The Unfoldment is a natural human process; a journey of growth, realization, and ascendance. For the first time, Neil Kramer's insights, techniques and, ideas are brought together in one inspirational work that has the power to change lives.
The book fuses profound spiritual philosophy and dynamic practical application, specifically designed to help you:
|Edition description:||First Edition|
|Product dimensions:||5.90(w) x 8.90(h) x 0.60(d)|
About the Author
Neil Kramer is a writer, philosopher, and teacher specializing in the fields of consciousness, metaphysics, shamanism, and ancient mystical disciplines. He has made a lifelong study of philosophy, indigenous wisdom traditions, inner alchemy, occultism, and esoteric world history. Kramer shares his path of transformation in writings and interviews, and travels the world giving seminars, workshops, and teachings. He has spoken at numerous international conferences on the nature of human consciousness and is a frequent guest on popular media networks. Kramer is a renowned figure in the consciousness and alternative communities, recognized for his message of empowerment, lucidity, and spiritual insight. He lives in Oregon. Find him at neilkramer.com.
Read an Excerpt
I can feel sacred truth in a smooth black pebble on the beach. I can see it in patterns of chewing gum stuck to the sidewalk. I can read it in old books and smell it in the carcass of a vulture. I can taste it in steamed broccoli. I can hear it in the voice of an old woman waiting in line at the grocery store. It is always present.
There is one universal truth from which all sacred knowledge flows. Every authentic philosophical, religious, scientific, and mystical system is attempting to rediscover the essence of that original emanation. Such is its brilliance and luminosity — that its reflection can be found in all forms, both physical and non-physical. The purer the reflection, the closer it feels. It points the way to growth and integration, and it reassures us in the adventure of separation as we live as human beings.
Truth is always a perennial discovery. Though the language and ideas that we use to articulate it are continually changing, its core resonance is constant and inviolable. It is always fundamentally the same. We can but offer our own knowing of it.
Each reflection of truth can be regarded as having three main elements to it: part wisdom, part thing, and part observer. The wisdom represents one strand of the original emanation of truth. It is an encoded route map back to source/the divine, lending insight and discernment to any given subject. The thing is the energy configuration that casts the reflection. It can be a poem, a piece of wood, a glass of water, or a memory. Anything. The more authentic and uncorrupted it is — the more organic — the clearer the reflection it will give. The observer is the consciousness of the person. You. Me. Your mother. The man in the coffee shop with the Salvador Dali moustache. There are countless idiosyncratic consciousnesses, each with its own customized narrative and philosophical equipment. All these things go into composing a reflection. Thus, each engagement with truth is uniquely and intimately bound to the individual experiencing it.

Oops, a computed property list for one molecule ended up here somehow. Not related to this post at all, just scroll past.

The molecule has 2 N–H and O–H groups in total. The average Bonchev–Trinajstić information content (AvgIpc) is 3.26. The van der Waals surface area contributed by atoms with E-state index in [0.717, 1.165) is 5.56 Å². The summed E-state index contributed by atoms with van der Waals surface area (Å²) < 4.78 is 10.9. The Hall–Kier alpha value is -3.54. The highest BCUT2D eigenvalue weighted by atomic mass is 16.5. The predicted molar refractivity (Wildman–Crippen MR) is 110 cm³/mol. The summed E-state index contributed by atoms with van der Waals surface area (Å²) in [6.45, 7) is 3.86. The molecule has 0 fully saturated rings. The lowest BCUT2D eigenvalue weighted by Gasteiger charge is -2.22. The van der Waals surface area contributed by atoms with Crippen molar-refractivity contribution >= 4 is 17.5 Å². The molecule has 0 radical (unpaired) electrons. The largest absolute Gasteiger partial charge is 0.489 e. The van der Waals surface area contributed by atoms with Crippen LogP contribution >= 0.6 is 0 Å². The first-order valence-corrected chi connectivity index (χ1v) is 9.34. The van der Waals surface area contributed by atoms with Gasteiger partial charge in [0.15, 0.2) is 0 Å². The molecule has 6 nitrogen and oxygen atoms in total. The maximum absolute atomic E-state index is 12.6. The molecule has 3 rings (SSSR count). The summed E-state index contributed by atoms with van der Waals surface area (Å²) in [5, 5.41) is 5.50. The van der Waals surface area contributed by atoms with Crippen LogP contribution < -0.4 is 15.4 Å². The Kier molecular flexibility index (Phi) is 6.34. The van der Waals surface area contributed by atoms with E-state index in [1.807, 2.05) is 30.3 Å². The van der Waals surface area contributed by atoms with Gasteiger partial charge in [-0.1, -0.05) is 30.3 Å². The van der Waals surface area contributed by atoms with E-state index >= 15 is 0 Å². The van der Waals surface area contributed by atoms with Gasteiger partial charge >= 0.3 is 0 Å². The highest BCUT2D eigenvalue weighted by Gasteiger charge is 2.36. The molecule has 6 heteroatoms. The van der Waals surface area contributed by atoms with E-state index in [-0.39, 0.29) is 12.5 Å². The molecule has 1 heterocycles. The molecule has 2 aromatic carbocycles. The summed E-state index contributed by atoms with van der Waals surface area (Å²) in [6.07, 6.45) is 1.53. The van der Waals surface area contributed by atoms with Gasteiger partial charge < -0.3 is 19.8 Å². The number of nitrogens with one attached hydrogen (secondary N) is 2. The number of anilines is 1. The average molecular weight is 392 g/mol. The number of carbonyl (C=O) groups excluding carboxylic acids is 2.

Depending on where we find ourselves on this planet, we are apt to perceive truth through the various social, historical, and political filters that have shaped our lands and peoples over the centuries. There are Western paradigms and there are Eastern paradigms, each with its own strengths and weaknesses. There is highbrow metaphysics and there is homespun commonsense. Scholars and mystics have grappled with the truth since time immemorial, producing enormously differing conclusions. Yet despite the singular circumstances of these men and women, were they not all looking upward to the same stars? Were their hearts not warmed by the same sun? Certainly, we each have our own personal way of approaching and interpreting truth and no single way is necessarily right or wrong — though undoubtedly, some are purer and more elegant than others.